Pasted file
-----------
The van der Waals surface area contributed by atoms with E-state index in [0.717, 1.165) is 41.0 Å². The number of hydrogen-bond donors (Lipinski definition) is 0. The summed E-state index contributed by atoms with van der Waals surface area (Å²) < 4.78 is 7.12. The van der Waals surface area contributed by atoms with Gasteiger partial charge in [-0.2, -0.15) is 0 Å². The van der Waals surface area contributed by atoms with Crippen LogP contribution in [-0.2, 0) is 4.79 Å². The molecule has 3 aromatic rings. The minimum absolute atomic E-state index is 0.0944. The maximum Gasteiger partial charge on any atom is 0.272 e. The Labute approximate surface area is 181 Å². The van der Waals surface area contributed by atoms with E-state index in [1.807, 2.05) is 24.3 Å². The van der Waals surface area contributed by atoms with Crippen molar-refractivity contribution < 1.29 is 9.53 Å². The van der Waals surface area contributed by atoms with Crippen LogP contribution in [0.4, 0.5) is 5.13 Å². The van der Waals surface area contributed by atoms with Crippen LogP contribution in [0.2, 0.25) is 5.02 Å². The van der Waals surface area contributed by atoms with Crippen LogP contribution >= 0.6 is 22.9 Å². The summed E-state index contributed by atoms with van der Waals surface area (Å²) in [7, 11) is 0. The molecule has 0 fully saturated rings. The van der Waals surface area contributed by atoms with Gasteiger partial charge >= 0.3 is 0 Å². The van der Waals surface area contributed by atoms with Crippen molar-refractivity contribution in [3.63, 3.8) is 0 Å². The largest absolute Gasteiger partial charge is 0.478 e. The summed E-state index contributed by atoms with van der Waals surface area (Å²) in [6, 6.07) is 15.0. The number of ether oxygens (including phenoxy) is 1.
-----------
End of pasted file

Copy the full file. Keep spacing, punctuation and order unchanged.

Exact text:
The van der Waals surface area contributed by atoms with E-state index in [0.717, 1.165) is 41.0 Å². The number of hydrogen-bond donors (Lipinski definition) is 0. The summed E-state index contributed by atoms with van der Waals surface area (Å²) < 4.78 is 7.12. The van der Waals surface area contributed by atoms with Gasteiger partial charge in [-0.2, -0.15) is 0 Å². The van der Waals surface area contributed by atoms with Crippen LogP contribution in [-0.2, 0) is 4.79 Å². The molecule has 3 aromatic rings. The minimum absolute atomic E-state index is 0.0944. The maximum Gasteiger partial charge on any atom is 0.272 e. The Labute approximate surface area is 181 Å². The van der Waals surface area contributed by atoms with E-state index in [1.807, 2.05) is 24.3 Å². The van der Waals surface area contributed by atoms with Crippen molar-refractivity contribution < 1.29 is 9.53 Å². The van der Waals surface area contributed by atoms with Crippen LogP contribution in [0.4, 0.5) is 5.13 Å². The van der Waals surface area contributed by atoms with Crippen LogP contribution in [0.2, 0.25) is 5.02 Å². The van der Waals surface area contributed by atoms with Crippen LogP contribution >= 0.6 is 22.9 Å². The summed E-state index contributed by atoms with van der Waals surface area (Å²) in [7, 11) is 0. The molecule has 0 fully saturated rings. The van der Waals surface area contributed by atoms with Gasteiger partial charge >= 0.3 is 0 Å². The van der Waals surface area contributed by atoms with Crippen molar-refractivity contribution in [3.63, 3.8) is 0 Å². The largest absolute Gasteiger partial charge is 0.478 e. The summed E-state index contributed by atoms with van der Waals surface area (Å²) in [6, 6.07) is 15.0. The number of ether oxygens (including phenoxy) is 1.